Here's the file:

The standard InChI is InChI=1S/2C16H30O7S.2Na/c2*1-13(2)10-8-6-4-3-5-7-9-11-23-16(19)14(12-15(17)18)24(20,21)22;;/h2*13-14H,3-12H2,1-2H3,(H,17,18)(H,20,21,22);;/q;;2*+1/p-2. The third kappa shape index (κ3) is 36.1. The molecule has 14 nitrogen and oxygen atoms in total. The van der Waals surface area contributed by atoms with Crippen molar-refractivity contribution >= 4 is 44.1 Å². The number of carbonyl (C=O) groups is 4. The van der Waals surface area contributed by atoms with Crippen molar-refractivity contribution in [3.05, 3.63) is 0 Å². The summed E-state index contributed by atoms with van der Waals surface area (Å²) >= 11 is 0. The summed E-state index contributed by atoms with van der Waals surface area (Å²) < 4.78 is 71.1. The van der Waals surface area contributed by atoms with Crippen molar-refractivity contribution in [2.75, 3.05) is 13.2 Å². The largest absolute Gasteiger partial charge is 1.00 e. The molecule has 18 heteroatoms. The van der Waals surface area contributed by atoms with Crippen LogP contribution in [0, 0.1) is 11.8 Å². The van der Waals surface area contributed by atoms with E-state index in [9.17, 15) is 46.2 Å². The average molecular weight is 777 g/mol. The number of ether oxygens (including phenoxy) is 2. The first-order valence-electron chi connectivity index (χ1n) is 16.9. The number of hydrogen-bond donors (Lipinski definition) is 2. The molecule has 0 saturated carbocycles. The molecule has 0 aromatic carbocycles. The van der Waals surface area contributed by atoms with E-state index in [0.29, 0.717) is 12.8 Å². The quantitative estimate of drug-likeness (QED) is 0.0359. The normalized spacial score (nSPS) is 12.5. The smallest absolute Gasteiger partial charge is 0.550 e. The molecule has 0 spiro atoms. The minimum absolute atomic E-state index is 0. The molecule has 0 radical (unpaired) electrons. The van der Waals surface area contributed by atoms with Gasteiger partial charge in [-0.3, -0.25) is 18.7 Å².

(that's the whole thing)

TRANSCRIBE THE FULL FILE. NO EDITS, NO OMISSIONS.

The standard InChI is InChI=1S/2C16H30O7S.2Na/c2*1-13(2)10-8-6-4-3-5-7-9-11-23-16(19)14(12-15(17)18)24(20,21)22;;/h2*13-14H,3-12H2,1-2H3,(H,17,18)(H,20,21,22);;/q;;2*+1/p-2. The third kappa shape index (κ3) is 36.1. The molecule has 14 nitrogen and oxygen atoms in total. The van der Waals surface area contributed by atoms with Crippen molar-refractivity contribution >= 4 is 44.1 Å². The number of carbonyl (C=O) groups is 4. The van der Waals surface area contributed by atoms with Crippen molar-refractivity contribution in [3.05, 3.63) is 0 Å². The summed E-state index contributed by atoms with van der Waals surface area (Å²) >= 11 is 0. The summed E-state index contributed by atoms with van der Waals surface area (Å²) < 4.78 is 71.1. The van der Waals surface area contributed by atoms with Crippen molar-refractivity contribution in [2.75, 3.05) is 13.2 Å². The largest absolute Gasteiger partial charge is 1.00 e. The molecule has 18 heteroatoms. The van der Waals surface area contributed by atoms with Crippen LogP contribution in [0, 0.1) is 11.8 Å². The van der Waals surface area contributed by atoms with E-state index in [9.17, 15) is 46.2 Å². The average molecular weight is 777 g/mol. The number of ether oxygens (including phenoxy) is 2. The first-order valence-electron chi connectivity index (χ1n) is 16.9. The number of hydrogen-bond donors (Lipinski definition) is 2. The molecule has 0 saturated carbocycles. The molecule has 0 aromatic carbocycles. The van der Waals surface area contributed by atoms with E-state index in [0.29, 0.717) is 12.8 Å². The quantitative estimate of drug-likeness (QED) is 0.0359. The normalized spacial score (nSPS) is 12.5. The smallest absolute Gasteiger partial charge is 0.550 e. The molecule has 0 spiro atoms. The minimum absolute atomic E-state index is 0. The molecule has 0 radical (unpaired) electrons. The van der Waals surface area contributed by atoms with Gasteiger partial charge in [-0.3, -0.25) is 18.7 Å².